- Published on Wednesday, 11 July 2012 01:00
- Written by Town Crier Staff Report
Photo By: Elle Van Houtte/Town Crier
Los Altos Hills resident Mark Brier purchased many different electrical readers to detect the inaccuracies in his PG&E meter.
When Los Altos Hills resident Mark Brier paid $70,000 for a solar energy system in 2007, he figured he would save on his electric bill as well as do his part to help the environment.
Five years down the road, he said his energy savings are minimal. His cautionary tale involves dealing with a parade of technicians and years of troubleshooting only to discover his solar meter wasn’t functioning properly. It was not tracking information that could have been applied to his expected solar energy credits. But even with the problem identified, Brier said he has yet to receive any cash back from PG&E.
Brier has filed a claim against PG&E with the California Public Utilities Commission, seeking payback on energy savings as well as compensation for his time.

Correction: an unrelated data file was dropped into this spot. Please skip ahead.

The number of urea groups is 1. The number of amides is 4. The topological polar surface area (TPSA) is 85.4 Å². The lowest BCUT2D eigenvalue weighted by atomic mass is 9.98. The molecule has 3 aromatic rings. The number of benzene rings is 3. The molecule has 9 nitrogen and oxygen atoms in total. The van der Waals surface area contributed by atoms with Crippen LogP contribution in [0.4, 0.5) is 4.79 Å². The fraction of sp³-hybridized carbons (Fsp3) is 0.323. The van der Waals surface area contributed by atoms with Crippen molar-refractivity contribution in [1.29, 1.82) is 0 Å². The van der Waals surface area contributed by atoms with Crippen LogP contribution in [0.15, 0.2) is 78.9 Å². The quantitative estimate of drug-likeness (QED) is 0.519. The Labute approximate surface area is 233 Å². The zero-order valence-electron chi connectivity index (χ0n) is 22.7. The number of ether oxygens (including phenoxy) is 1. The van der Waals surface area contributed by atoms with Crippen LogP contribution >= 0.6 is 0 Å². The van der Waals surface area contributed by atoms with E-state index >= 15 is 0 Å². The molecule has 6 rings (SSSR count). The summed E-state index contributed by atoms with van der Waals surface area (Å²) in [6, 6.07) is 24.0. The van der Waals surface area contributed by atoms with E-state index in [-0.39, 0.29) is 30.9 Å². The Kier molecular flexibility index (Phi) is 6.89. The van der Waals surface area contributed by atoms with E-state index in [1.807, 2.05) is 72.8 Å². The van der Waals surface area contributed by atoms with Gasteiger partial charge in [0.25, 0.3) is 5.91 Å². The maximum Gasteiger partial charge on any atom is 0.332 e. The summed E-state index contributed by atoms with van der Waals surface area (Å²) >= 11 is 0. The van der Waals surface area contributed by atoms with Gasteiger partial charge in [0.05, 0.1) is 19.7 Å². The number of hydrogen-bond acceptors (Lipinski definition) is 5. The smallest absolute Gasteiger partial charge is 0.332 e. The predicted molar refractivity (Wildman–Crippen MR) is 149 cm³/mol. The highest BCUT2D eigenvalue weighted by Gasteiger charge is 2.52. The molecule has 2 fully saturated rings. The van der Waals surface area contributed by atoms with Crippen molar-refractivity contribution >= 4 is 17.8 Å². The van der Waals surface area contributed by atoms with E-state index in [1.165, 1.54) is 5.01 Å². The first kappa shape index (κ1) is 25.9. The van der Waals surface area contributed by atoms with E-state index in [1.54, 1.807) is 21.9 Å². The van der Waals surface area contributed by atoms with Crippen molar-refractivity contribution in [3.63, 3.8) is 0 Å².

Brier said he followed up on his initial 48-panel installation with 21 additional panels when he found that his cost savings “were underwhelming.” After still showing few savings, he purchased three energy-monitoring devices and cut back on energy use.
He said he hired electricians, energy auditors and solar inspectors to address the problem. PG&E consultants recommended converting four panels, dedicated to the pool filter, to solar. They also suggested a monitoring device on the PG&E meter to track consumption. Brier said he had it installed, only to have a PG&E inspector show up and put a hold on his account because of meter tampering.
The frustrating experience left Brier with three questions: Is your SmartMeter working? How do you know? Who owns your house consumption data?
The last question is pivotal, according to Brier, because he said PG&E claims ownership of his energy-consumption data. Brier said he is at the utility company’s mercy in terms of determining what his solar credits should be.
PG&E spokesman Denny Boyles said Brier’s case was the first he had heard about faulty solar meters, and that it could not be a SmartMeter because those were installed after 2007. Boyles said he would look into Brier’s complaints.